A dream career is one that combines your interests with your skills and benefits the society. But very few are fortunate to pursue such a career because they don’t take risks !
Supriya Shah, our next pathbreaker, Sports Bio-Mechanist at Army Sports Institute, helps athletes in various sports like running, sprinting, boxing, archery improve their technique, enhance performance and most importantly, prevent injury by performing 2D and 3D motion and gait analysis.
Supriya talks to Shyam Krishnamurthy from The Interview Portal about initially not being eligible for a postgraduate degree in sports science in spite of having a medical background (BAMS) and how she overcame the challenges.
For students, if you want to pursue your dream career, consider roadblocks as stepping stones not obstacles!
Supriya, tell us about your background?
Hello. I am Dr. Supriya Shah. I am from Pune and I completed my basic education in Pune. Since I was a child, I always had an inclination towards biology, especially the structure of the human body and the miraculous way it works. I have a Bachelors degree in Ayurveda Medicine and Surgery (BAMS). As a medico, I was serving as an Emergency medical officer handling not only emergency cases but also other physical ailments.
While as a teenager, I looked forward to adventurous activities like trekking, climbing, rappelling, cycling which turned into my passion. I observed that people faced sprains, strains, muscle tightness, dehydration, heat stroke etc and started guiding them in minor ailments during these adventures. Meanwhile, I was also working as an Ayurveda therapist in Germany for some time and was able to cure chronic physical conditions like back pain, neck pain etc. This urged me to have a formal education related to physical activity & medical science. I opted for a Masters degree in Exercise and Sports Science. Since I am from a middle class family I chose to study at an esteemed university in India. My father is retired and was working at a warehouse and my mother is a housewife.
What did you do for graduation/post graduation?
As I mentioned before, I have a Bachelors degree in Ayurveda Medicine and Surgery from Maharashtra University of Health Sciences. I have a Masters degree in Exercise and Sports Science (MSc ESS) from Manipal University (Karnataka).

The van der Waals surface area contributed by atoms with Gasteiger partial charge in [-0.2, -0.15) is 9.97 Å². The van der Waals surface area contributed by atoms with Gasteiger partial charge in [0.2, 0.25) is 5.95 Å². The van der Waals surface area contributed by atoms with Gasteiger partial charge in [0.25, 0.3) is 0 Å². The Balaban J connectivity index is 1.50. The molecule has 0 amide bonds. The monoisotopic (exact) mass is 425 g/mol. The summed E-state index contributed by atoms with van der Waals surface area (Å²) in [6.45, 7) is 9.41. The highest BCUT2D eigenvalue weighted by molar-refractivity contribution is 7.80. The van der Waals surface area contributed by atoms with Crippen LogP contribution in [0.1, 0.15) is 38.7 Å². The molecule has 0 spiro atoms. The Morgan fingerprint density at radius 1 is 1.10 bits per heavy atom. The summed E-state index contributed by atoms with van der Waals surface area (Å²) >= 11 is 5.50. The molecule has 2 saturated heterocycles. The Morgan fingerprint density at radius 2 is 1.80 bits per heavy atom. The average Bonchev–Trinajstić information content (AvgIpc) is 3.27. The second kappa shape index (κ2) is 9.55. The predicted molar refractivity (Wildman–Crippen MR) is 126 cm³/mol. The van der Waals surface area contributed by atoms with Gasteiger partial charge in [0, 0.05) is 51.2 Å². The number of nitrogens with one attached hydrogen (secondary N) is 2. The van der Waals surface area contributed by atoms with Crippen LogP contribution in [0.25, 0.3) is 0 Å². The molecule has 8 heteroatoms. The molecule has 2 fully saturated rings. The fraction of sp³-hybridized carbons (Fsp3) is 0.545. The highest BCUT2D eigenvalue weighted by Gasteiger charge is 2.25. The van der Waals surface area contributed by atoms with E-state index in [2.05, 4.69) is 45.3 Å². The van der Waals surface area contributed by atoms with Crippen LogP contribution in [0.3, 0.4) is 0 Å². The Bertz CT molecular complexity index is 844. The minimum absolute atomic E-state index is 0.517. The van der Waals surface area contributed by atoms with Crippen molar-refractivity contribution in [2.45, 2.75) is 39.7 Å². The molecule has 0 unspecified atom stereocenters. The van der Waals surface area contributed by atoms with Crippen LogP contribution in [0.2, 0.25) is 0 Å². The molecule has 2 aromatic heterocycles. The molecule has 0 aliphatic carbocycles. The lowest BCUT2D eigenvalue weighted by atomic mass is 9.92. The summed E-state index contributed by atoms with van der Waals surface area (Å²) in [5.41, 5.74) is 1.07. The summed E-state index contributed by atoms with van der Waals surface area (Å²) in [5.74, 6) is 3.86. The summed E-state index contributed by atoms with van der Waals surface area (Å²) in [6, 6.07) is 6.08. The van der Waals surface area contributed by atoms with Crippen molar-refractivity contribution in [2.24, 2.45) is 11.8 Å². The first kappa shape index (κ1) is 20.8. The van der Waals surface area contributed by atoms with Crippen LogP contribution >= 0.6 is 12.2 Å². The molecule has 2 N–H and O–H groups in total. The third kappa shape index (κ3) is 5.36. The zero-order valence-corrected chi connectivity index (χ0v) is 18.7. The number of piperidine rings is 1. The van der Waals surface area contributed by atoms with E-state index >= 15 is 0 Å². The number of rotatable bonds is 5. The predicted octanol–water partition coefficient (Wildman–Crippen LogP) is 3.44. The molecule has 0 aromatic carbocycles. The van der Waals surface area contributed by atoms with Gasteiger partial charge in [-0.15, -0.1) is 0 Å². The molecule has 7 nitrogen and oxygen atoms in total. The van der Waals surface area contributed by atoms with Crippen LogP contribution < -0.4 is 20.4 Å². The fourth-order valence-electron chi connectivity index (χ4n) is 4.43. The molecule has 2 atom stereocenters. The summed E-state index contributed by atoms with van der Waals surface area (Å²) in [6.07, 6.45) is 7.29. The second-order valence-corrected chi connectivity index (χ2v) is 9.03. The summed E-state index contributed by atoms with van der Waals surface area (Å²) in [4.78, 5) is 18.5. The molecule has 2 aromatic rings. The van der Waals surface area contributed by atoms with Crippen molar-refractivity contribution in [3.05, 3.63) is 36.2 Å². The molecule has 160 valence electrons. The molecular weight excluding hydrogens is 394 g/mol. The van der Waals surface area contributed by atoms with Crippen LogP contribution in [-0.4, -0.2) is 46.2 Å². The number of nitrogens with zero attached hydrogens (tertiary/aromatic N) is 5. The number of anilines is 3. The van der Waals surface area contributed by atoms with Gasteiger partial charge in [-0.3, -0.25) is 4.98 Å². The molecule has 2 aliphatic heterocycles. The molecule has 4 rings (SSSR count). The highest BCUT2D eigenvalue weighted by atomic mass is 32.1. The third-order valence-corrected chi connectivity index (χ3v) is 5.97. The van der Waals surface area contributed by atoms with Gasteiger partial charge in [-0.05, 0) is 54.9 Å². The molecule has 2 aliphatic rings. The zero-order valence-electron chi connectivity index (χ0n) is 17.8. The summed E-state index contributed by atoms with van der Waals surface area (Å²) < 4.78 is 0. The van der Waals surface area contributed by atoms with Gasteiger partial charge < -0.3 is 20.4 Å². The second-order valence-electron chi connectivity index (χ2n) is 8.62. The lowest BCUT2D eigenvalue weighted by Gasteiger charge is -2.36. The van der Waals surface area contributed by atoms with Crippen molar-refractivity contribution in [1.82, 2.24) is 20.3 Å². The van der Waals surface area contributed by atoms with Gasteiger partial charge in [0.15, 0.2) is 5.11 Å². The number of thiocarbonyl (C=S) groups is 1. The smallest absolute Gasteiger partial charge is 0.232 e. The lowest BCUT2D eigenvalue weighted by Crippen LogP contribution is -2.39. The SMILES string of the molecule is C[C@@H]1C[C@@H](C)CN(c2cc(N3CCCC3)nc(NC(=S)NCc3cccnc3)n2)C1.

What made you choose such an offbeat, unconventional and uncommon career?
Well, my love for adventure sports was the prime motivation for me. But definitely my medical background, experience from emergency services, few friends and my officer with whom I worked for KEM research centre (Pune) encouraged me to opt for sports medicine/science that will help me pursue my passion and utilize medical knowledge. As I mentioned before, there were a few turning points that led me to pursue education in exercise and sports.
How did you plan the steps to get into the career you wanted? Or how did you make a transition to a new career? Tell us about your career path
To be frank, since I was from a medical background I wanted to opt for sports medicine in universities abroad because they are far ahead in this field. But I was not eligible for a postgraduate degree in sports medicine because i did not have a bachelors degree in allied health sciences. But, my medical background and experience as a Project associate at KEM research Centre gave me confidence to take up sports science. I got a part scholarship from Lila Poonawala Foundation for my post-graduation After my formal studies for 2 years at Manipal University, I took up an internship at Invictus Human Performance, Bangalore where I gained practical exposure. We saw different professional players from racket sports, football, cricket, climbing, motorbiking etc. After my internship, unfortunately, I was still considered as a fresher and did not get any placement for the first 6 months. After that I had 3 offers out of which I chose and started as a Sports scientist – Biomechanist at Kokilaben Dhirubhai Ambani Hospital, Mumbai. My work involved performing all the testing & assessment for athletes, rehabilitating people based on 2D gait analysis, isokinetic testing, VO2 max testing, balance, agility, speed etc. Later on, based on my expertise and knowledge, I also took additional responsibility of a strength and conditioning coach which involved training athletes. Thus I was serving a dual role. After gaining experience here for 1.6 years, I joined and currently serve at Army Sports Institute as a Sports Biomechanist. Here my work responsibility involves performing motion analysis for various sports like running, sprinting, boxing, archery etc.
How did you get your first break?
After my internship, unfortunately, I was still considered as a fresher and did not get any placement for the first 6 months. After that I had 3 offers out of which I chose and started as a Sports scientist – Biomechanist at Kokilaben Dhirubhai Ambani Hospital, Mumbai.